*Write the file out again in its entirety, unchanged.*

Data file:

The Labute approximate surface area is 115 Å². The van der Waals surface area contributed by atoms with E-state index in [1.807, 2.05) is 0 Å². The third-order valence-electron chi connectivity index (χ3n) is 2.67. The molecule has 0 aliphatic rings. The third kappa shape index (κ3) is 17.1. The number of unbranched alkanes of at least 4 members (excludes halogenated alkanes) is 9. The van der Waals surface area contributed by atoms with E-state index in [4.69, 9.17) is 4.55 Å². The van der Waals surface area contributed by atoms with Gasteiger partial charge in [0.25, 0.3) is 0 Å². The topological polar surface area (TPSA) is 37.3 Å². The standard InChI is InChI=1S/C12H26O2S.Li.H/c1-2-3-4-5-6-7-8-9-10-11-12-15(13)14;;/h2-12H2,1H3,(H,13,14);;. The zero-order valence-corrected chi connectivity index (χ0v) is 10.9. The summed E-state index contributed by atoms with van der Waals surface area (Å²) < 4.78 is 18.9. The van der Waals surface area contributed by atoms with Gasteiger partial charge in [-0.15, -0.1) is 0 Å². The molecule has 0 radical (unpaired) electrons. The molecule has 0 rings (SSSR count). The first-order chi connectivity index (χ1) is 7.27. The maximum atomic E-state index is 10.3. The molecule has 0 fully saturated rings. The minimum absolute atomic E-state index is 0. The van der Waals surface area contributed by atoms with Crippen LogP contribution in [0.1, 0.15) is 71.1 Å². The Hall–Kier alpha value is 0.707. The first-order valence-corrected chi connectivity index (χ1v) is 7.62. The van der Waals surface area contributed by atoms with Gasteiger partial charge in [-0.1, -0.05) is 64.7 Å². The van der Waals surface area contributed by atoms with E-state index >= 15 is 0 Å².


The Labute approximate surface area is 115 Å². The van der Waals surface area contributed by atoms with E-state index in [1.807, 2.05) is 0 Å². The third-order valence-electron chi connectivity index (χ3n) is 2.67. The molecule has 0 aliphatic rings. The third kappa shape index (κ3) is 17.1. The number of unbranched alkanes of at least 4 members (excludes halogenated alkanes) is 9. The van der Waals surface area contributed by atoms with E-state index in [4.69, 9.17) is 4.55 Å². The van der Waals surface area contributed by atoms with Gasteiger partial charge in [0.25, 0.3) is 0 Å². The topological polar surface area (TPSA) is 37.3 Å². The standard InChI is InChI=1S/C12H26O2S.Li.H/c1-2-3-4-5-6-7-8-9-10-11-12-15(13)14;;/h2-12H2,1H3,(H,13,14);;. The zero-order valence-corrected chi connectivity index (χ0v) is 10.9. The summed E-state index contributed by atoms with van der Waals surface area (Å²) < 4.78 is 18.9. The van der Waals surface area contributed by atoms with Gasteiger partial charge in [-0.15, -0.1) is 0 Å². The molecule has 0 radical (unpaired) electrons. The molecule has 0 rings (SSSR count). The first-order chi connectivity index (χ1) is 7.27. The maximum atomic E-state index is 10.3. The molecule has 0 fully saturated rings. The minimum absolute atomic E-state index is 0. The van der Waals surface area contributed by atoms with Crippen LogP contribution in [0.1, 0.15) is 71.1 Å². The Hall–Kier alpha value is 0.707. The first-order valence-corrected chi connectivity index (χ1v) is 7.62. The van der Waals surface area contributed by atoms with Gasteiger partial charge in [-0.1, -0.05) is 64.7 Å². The van der Waals surface area contributed by atoms with E-state index >= 15 is 0 Å².